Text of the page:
• Janet Smylie, Metis, Ontario, family physician, and community health consultant.
  • Miriam McNab, Cree, Gordon First Nation, Saskatchewan, university lecturer, and researcher.

More To Consider

Tales Of The Mohawks, as shown above, is the second book written by Clan Mother Alma Greene.

Alma Greene sure packed a lot into her life. She had the same kind of energy as some of our other strong Women – Sylvia Stark, Kay Macpherson, and Amelia Burritt, to name a few.

Much happened in Alma’s lifetime, including the repeal of legislation regarding traditional forms of governments recognized under the Indian Act, and England’s editorial direction used to polarize the two named factions, the Traditionalist and the U.E. Loyalist Mohawks. Portrayed in the Expositor, the traditional government was dissolved by the Canadian government; to begin the destruction of the traditional form of Mohawk self-government in which Clan Mother’s participated with the hereditary chiefs, to revolutionary conflict with the RCMP. Alma’s house was used as the Mohawk of Grand River post office, stamps and all.

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GREENE, ALMA [Gah-Wonh-Nos-Doh] (1896-1983), was the author of two books of Mohawk culture and legend, and a clan mother and active member of the Six Nations Reserve. The daughter of a Turtle clan mother and a Confederacy Council representative, she lived on the reserve near Brantford, Ontario, her entire life. As a child she attended political meetings with her father, gaining there a sense of the erosion of Mohawk culture in the twentieth century that would fuel her later activities. She also was identified as having been born with a gift that would allow her to become a medicine woman. Her education in traditional medicine is outlined in her Forbidden Voice: Reflections of a Mohawk Indian (1972), which also contains many of the traditional stories she was told as a child. The book’s title is a translation of her name, Gahwonhnos-doh. A second book, Tales of the Mohawks (1975), and includes more Mohawk stories and legends. According to family members and others who knew Greene, her intent with both books was to keep alive Mohawk traditions and culture and to foster understanding between Native people and non-Natives. In addition to her published writing, Greene was a storyteller, medicine woman, and political activist. She achieved local notoriety for annually renewing a curse on a Brantford shopping mall that, she maintained, was built on land the Mohawks still owned. Forbidden Voice did not find a publisher for six years after it was completed but finally was printed by a British publisher, Hamlyn. It quickly became a best-seller in Canada, but when the initial press run sold out, Hamlyn declined to issue a second printing. Greene’s family—especially her granddaughter Lori, a current clan mother—lobbied for years to get Forbidden Voice reissued. Finally, in 1997, it was reprinted by Green Dragon Press.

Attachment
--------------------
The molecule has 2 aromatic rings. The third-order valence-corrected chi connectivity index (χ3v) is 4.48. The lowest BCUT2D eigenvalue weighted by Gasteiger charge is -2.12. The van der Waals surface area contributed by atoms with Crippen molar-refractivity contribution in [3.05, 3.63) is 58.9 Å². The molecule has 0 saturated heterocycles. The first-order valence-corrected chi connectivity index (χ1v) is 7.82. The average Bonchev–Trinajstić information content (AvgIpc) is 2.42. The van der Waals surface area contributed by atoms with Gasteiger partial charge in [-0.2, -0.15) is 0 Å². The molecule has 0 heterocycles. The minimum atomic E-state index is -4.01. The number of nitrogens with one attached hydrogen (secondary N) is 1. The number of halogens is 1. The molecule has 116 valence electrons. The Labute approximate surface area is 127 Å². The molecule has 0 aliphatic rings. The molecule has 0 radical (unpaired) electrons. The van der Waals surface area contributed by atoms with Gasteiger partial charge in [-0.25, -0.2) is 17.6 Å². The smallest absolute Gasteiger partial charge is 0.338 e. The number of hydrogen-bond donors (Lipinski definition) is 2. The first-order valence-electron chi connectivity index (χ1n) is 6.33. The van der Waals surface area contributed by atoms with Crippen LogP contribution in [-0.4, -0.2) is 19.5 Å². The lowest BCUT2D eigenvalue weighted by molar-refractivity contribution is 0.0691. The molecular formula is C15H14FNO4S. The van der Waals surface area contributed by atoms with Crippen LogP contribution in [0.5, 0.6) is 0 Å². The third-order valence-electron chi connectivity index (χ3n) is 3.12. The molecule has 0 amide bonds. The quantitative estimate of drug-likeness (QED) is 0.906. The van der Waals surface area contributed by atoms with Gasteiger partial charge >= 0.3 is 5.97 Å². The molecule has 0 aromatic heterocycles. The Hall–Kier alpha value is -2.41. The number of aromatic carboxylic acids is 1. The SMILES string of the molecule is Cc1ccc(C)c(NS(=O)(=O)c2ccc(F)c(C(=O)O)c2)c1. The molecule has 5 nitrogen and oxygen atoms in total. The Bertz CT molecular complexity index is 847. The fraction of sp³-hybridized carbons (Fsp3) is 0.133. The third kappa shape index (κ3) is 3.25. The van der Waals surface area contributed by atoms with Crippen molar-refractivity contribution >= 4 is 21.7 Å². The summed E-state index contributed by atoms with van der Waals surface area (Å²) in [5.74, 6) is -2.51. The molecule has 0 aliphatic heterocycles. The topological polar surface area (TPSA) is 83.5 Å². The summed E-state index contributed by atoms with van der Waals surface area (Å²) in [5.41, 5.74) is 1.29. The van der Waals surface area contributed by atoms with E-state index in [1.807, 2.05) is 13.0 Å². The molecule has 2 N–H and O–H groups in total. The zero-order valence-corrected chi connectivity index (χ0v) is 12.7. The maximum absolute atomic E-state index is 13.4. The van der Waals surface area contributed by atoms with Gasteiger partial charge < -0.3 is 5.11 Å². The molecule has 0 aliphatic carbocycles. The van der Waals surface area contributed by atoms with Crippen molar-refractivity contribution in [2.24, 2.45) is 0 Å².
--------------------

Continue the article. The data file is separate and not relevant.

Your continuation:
References, (no longer available)
Greene, Alma. Forbidden Voice: Reflections of a Mohawk Indian. London: Hamlyn, 1972. Reprint, Toronto: Green Dragon Press, 1997. —. Tales of the Mohawks. N.p.: J.M. Dent & Sons, 1975.
National Archives of Canada, Indian Affairs RG 10, Volume 2284, File 57, 169-1. Letter to Seth Newhouse, Chief, Six Nations, addressed to the Ka-nyen-geh (Mohawk) Post Office, Ontario, from Duncan Scott, Deputy Superintendent General of Indian Affairs, Ottawa, Canada, April 2, 1914.